BERLIN, Jan 21 (Reuters) – Germany is well positioned in education levels when compared with its European peers, but a study conducted by the IW economic institute showed that this privileged position could be at risk.
Having a strong education and vocational training system is important to Germany’s economy, Europe’s largest, which relies on skilled labour to support its high-end products and services.
“Germany has been left behind to a certain extent in the strong expansion of education that has taken place throughout the European Union in recent years,” according to the study of the IW, to which Reuters had access on Saturday.
In the European Union, the proportion of workers between the ages of 25 and 64 without a vocational qualification or higher education fell to 20.7% in 2021 from 27% in 2011, thanks to a dynamic expansion of education in southern Europe. However, in Germany, this share of the population rose slightly to 15.2% in 2021 from 13.4% 10 years before, the study showed.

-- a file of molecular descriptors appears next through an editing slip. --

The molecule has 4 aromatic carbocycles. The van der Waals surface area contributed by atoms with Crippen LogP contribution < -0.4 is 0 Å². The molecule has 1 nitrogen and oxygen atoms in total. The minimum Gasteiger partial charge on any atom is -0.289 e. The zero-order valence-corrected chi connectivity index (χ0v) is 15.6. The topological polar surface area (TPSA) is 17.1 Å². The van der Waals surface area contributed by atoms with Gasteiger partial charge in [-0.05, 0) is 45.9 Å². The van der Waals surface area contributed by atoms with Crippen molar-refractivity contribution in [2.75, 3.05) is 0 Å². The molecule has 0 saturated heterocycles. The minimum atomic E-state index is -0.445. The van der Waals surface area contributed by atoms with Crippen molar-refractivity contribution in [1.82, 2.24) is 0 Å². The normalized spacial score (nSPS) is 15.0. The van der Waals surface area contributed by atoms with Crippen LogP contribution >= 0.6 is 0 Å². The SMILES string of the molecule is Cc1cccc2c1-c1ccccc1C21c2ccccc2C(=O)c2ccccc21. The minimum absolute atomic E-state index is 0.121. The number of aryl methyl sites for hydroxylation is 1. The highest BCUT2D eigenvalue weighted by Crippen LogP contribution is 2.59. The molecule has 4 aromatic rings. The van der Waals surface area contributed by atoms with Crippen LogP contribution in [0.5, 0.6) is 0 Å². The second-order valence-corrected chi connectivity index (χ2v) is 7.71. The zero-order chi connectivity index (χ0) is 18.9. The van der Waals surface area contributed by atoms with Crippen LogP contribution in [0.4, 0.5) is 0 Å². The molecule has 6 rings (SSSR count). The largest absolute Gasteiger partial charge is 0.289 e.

Among young professionals, those aged 25 to 34 years old, the proportion of highly qualified people with tertiary education was significantly lower in Germany at 35.7%, compared to 41.2% on average in the European Union.
“This should be seen against the background of the very special position of vocational education and training in Germany,” the IW said. If one looks at the segment of young professionals with tertiary and secondary vocational training together, Germany has a significantly higher share of 77.0% of educated professionals than the 73.4% for the European Union.
“With the changing demands on employees in the context of digitalisation, decarbonisation and de-globalisation, it is becoming increasingly important for Germany and Europe that the working population achieves the highest possible level of qualification,” the IW said.
The IW, a private research institute advocating for German employers, said the government should ensure through early and intensive support that all children in the country are able to acquire a vocational qualification.
(Reporting by Klaus Lauer and writing by Maria Martinez; Editing by Toby Chopra)